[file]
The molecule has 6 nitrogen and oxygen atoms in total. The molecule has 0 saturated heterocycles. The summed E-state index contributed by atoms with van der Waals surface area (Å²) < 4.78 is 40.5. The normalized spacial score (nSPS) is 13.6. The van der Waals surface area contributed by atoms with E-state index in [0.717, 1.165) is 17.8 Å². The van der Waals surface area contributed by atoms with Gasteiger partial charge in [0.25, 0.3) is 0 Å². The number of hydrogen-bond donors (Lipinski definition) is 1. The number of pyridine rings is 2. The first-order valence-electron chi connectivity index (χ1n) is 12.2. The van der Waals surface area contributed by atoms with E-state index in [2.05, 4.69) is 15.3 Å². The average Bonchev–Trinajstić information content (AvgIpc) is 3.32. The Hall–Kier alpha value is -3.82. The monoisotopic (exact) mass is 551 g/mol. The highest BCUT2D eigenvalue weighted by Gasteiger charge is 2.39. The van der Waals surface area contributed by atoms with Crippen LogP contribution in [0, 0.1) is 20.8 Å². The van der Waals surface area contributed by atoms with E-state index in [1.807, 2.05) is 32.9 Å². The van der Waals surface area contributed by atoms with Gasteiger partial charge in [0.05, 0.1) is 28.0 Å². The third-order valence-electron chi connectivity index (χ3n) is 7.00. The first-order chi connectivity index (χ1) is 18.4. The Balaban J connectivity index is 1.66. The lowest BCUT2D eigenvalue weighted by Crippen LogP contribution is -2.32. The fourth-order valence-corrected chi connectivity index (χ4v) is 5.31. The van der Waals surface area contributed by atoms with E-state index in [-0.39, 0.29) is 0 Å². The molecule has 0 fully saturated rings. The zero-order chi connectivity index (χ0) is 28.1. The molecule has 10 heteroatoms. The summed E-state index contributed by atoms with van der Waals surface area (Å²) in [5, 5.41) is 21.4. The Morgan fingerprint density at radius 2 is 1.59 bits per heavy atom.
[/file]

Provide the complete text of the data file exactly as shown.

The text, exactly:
The molecule has 6 nitrogen and oxygen atoms in total. The molecule has 0 saturated heterocycles. The summed E-state index contributed by atoms with van der Waals surface area (Å²) < 4.78 is 40.5. The normalized spacial score (nSPS) is 13.6. The van der Waals surface area contributed by atoms with E-state index in [0.717, 1.165) is 17.8 Å². The van der Waals surface area contributed by atoms with Gasteiger partial charge in [0.25, 0.3) is 0 Å². The number of hydrogen-bond donors (Lipinski definition) is 1. The number of pyridine rings is 2. The first-order valence-electron chi connectivity index (χ1n) is 12.2. The van der Waals surface area contributed by atoms with E-state index in [2.05, 4.69) is 15.3 Å². The average Bonchev–Trinajstić information content (AvgIpc) is 3.32. The Hall–Kier alpha value is -3.82. The monoisotopic (exact) mass is 551 g/mol. The highest BCUT2D eigenvalue weighted by Gasteiger charge is 2.39. The van der Waals surface area contributed by atoms with Crippen LogP contribution in [0, 0.1) is 20.8 Å². The van der Waals surface area contributed by atoms with E-state index in [1.807, 2.05) is 32.9 Å². The van der Waals surface area contributed by atoms with Gasteiger partial charge in [0.05, 0.1) is 28.0 Å². The third-order valence-electron chi connectivity index (χ3n) is 7.00. The first-order chi connectivity index (χ1) is 18.4. The Balaban J connectivity index is 1.66. The lowest BCUT2D eigenvalue weighted by Crippen LogP contribution is -2.32. The fourth-order valence-corrected chi connectivity index (χ4v) is 5.31. The van der Waals surface area contributed by atoms with E-state index in [-0.39, 0.29) is 0 Å². The molecule has 0 fully saturated rings. The zero-order chi connectivity index (χ0) is 28.1. The molecule has 10 heteroatoms. The summed E-state index contributed by atoms with van der Waals surface area (Å²) in [5, 5.41) is 21.4. The Morgan fingerprint density at radius 2 is 1.59 bits per heavy atom.